Eye Exam Charts

An eye exam chart is an important kit for your eye improvement process.


If you have seen a eye exam chart before, you may be curious about how the eye chart was invented. The eye chart was first designed by a Dutch ophthalmologist, Herman Snellen in 1860s. At first, the purpose was to determine distance acuity (i.e. the sharpness or clarity of vision).

How to use an eye chart?

Our eyes are designed for distant vision. At 20 feet, the light rays that enter our eyes are parallel. There is no need for our eye to bend the light rays to focus them on the retina.

The 20/20 line in the eye chart indicates the size of print a person with normal vision could read when he stands 20 feet away.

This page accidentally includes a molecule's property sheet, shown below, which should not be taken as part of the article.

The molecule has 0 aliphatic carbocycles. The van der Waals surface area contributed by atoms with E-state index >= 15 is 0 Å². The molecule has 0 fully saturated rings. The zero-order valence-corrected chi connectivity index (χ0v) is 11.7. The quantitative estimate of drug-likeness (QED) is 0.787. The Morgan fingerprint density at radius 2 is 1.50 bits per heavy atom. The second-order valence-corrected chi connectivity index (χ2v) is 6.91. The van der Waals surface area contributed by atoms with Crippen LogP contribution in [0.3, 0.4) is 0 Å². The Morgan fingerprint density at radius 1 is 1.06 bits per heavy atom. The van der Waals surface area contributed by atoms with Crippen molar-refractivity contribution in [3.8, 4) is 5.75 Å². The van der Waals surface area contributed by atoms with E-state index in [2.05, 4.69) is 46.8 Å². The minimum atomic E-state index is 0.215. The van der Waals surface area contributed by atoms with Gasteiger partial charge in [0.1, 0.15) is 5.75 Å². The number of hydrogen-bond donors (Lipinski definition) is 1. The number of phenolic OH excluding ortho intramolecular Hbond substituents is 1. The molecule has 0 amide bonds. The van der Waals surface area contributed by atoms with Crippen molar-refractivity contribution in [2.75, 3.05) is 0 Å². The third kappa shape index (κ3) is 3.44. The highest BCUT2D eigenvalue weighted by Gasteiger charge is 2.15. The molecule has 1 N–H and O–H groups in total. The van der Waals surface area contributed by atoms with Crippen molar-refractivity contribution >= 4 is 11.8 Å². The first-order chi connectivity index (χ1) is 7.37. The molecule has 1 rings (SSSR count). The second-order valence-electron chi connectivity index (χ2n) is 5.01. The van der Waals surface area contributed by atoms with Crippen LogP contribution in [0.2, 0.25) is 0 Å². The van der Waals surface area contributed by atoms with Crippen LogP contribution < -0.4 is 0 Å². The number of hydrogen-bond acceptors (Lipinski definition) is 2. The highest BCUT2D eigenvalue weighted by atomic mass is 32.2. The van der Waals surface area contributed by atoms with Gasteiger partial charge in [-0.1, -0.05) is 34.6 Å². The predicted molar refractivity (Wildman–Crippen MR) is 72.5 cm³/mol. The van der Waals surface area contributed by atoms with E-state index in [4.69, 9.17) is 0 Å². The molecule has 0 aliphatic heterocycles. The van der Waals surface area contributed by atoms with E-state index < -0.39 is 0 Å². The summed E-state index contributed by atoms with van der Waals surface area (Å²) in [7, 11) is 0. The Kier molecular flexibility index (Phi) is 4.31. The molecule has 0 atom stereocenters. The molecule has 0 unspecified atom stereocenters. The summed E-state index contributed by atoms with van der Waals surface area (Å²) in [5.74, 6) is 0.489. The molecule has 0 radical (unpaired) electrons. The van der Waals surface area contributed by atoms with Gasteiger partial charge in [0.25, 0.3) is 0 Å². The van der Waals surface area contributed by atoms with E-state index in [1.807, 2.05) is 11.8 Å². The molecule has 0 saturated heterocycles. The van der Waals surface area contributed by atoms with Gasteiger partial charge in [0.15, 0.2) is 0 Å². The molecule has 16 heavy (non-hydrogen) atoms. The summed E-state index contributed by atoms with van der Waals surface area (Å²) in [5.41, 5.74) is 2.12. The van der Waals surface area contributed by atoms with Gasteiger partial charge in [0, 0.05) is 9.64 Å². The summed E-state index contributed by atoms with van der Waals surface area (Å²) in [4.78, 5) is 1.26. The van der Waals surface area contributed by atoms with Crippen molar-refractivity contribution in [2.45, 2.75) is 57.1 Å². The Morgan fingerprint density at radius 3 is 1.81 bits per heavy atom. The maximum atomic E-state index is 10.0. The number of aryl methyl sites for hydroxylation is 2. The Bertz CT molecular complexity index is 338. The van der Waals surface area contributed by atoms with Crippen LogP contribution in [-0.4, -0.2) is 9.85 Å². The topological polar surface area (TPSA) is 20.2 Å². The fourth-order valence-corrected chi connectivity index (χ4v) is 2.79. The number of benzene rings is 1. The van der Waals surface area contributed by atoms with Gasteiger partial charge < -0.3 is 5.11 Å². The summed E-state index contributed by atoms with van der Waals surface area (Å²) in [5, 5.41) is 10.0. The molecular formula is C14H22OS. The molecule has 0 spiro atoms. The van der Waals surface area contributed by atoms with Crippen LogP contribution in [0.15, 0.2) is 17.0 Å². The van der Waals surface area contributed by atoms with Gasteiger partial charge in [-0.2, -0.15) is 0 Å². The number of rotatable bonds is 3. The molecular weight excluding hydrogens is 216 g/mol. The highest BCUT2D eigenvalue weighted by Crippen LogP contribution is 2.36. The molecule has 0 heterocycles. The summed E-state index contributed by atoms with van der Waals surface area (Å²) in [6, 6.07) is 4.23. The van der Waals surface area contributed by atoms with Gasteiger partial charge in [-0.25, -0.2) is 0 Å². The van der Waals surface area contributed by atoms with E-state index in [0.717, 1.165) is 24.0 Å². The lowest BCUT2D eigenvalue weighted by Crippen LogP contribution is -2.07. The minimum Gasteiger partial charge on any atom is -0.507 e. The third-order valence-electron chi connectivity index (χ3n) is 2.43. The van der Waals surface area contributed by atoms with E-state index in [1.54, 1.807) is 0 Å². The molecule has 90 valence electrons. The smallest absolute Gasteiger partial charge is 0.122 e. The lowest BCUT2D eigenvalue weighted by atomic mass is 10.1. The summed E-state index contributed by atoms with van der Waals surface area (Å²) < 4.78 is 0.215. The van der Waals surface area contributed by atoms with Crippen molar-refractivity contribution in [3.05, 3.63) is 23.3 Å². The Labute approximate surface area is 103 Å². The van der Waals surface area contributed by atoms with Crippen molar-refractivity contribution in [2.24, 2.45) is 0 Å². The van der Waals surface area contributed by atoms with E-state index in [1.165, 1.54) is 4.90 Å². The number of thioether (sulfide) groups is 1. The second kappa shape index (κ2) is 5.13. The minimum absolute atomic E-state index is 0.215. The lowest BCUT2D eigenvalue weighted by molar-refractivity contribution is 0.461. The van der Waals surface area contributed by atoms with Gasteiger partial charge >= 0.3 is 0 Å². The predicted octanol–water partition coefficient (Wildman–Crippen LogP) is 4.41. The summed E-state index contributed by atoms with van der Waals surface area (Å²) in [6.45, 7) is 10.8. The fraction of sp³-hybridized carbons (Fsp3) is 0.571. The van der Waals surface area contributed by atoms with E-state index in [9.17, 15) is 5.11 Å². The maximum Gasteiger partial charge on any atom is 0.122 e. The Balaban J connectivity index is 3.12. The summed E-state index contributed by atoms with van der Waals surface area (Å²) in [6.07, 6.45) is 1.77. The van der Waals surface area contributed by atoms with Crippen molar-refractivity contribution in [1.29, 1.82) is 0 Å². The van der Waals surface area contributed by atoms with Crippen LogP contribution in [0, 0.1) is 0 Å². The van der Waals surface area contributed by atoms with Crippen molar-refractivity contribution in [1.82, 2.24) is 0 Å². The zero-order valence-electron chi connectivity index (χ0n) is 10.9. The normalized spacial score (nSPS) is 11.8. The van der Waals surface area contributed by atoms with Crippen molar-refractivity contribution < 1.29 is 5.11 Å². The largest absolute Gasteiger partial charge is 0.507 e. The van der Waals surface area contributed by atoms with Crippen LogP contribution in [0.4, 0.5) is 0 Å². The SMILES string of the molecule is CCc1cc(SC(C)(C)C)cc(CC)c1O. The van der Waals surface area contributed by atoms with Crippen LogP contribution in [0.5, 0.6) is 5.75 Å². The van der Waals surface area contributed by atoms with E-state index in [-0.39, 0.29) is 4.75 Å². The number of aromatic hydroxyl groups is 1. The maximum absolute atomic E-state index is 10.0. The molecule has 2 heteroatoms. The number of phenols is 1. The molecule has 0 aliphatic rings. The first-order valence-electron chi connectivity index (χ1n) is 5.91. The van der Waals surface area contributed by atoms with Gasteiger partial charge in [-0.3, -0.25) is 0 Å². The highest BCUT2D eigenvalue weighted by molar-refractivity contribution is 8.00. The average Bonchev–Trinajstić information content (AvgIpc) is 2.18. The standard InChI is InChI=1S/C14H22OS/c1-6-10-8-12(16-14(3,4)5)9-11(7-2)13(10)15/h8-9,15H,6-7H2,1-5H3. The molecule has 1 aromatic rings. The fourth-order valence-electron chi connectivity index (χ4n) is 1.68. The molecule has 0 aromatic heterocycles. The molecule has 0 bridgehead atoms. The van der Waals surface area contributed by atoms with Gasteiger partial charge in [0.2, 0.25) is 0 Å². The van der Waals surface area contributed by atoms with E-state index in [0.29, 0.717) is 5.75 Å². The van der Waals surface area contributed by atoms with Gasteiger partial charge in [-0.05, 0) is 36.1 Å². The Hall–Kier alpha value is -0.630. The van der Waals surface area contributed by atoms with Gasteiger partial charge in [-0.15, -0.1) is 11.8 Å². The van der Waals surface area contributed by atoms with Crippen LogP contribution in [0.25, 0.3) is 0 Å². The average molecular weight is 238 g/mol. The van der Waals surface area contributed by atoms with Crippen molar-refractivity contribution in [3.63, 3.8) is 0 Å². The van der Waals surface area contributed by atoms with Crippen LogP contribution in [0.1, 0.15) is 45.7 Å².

Although we use foot as the unit of measurement in above illustration, we can also express it in metre. This is best illustrated in the table below. The 20/20 vision is equivalent to 6/6.

A visual acuity score of 20/20 is considered as normal vision. Visual acuity scores of 20/32 or 20/40 (i.e. 6/9 or 6/12 in metre terms) indicates the presence of significant but low-power refractive errors. Visual acuity of between 20/63 and 20/200 (i.e. 6/18 and 6/60 in metre terms) is moderate refractive errors. Those with severe myopia will not be able to see 20/200 (i.e. 6/60 in metre terms) without glasses. A person with worse than 6/60 visual acuity despite the best glasses correction, is considered as legally blind.

On the other hand, if you have 20/15 vision (i.e. you can read at 20 feet the letters that can only be seen by someone who meets the standard measure of normal eyesight), you are said to have good vision. A fortunate 5% of the population have 6/5 or 6/4 vision which is sometimes termed “eagle” vision.